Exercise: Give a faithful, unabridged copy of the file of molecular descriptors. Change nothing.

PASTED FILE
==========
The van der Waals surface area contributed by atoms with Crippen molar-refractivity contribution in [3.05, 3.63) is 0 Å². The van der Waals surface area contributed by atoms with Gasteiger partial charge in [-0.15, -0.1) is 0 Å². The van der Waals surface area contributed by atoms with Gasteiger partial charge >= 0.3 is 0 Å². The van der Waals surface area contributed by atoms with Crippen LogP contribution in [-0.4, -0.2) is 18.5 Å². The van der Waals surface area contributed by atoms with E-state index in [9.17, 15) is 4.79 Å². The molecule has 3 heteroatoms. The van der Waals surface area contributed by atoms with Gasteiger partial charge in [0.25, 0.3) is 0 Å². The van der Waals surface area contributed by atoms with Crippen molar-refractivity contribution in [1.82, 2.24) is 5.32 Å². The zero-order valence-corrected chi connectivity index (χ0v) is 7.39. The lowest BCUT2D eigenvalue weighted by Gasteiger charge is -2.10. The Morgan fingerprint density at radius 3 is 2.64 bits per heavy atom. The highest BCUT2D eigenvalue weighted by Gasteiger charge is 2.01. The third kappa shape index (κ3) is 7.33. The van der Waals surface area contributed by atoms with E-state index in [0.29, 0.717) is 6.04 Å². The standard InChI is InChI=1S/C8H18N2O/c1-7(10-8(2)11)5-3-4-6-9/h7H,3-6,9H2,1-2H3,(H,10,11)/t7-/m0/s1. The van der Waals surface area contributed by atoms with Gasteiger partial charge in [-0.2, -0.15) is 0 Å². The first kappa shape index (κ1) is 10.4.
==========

The van der Waals surface area contributed by atoms with Crippen molar-refractivity contribution in [3.05, 3.63) is 0 Å². The van der Waals surface area contributed by atoms with Gasteiger partial charge in [-0.15, -0.1) is 0 Å². The van der Waals surface area contributed by atoms with Gasteiger partial charge >= 0.3 is 0 Å². The van der Waals surface area contributed by atoms with Crippen LogP contribution in [-0.4, -0.2) is 18.5 Å². The van der Waals surface area contributed by atoms with E-state index in [9.17, 15) is 4.79 Å². The molecule has 3 heteroatoms. The van der Waals surface area contributed by atoms with Gasteiger partial charge in [0.25, 0.3) is 0 Å². The van der Waals surface area contributed by atoms with Crippen molar-refractivity contribution in [1.82, 2.24) is 5.32 Å². The zero-order valence-corrected chi connectivity index (χ0v) is 7.39. The lowest BCUT2D eigenvalue weighted by Gasteiger charge is -2.10. The Morgan fingerprint density at radius 3 is 2.64 bits per heavy atom. The highest BCUT2D eigenvalue weighted by Gasteiger charge is 2.01. The third kappa shape index (κ3) is 7.33. The van der Waals surface area contributed by atoms with E-state index in [0.29, 0.717) is 6.04 Å². The standard InChI is InChI=1S/C8H18N2O/c1-7(10-8(2)11)5-3-4-6-9/h7H,3-6,9H2,1-2H3,(H,10,11)/t7-/m0/s1. The van der Waals surface area contributed by atoms with Gasteiger partial charge in [-0.2, -0.15) is 0 Å². The first kappa shape index (κ1) is 10.4.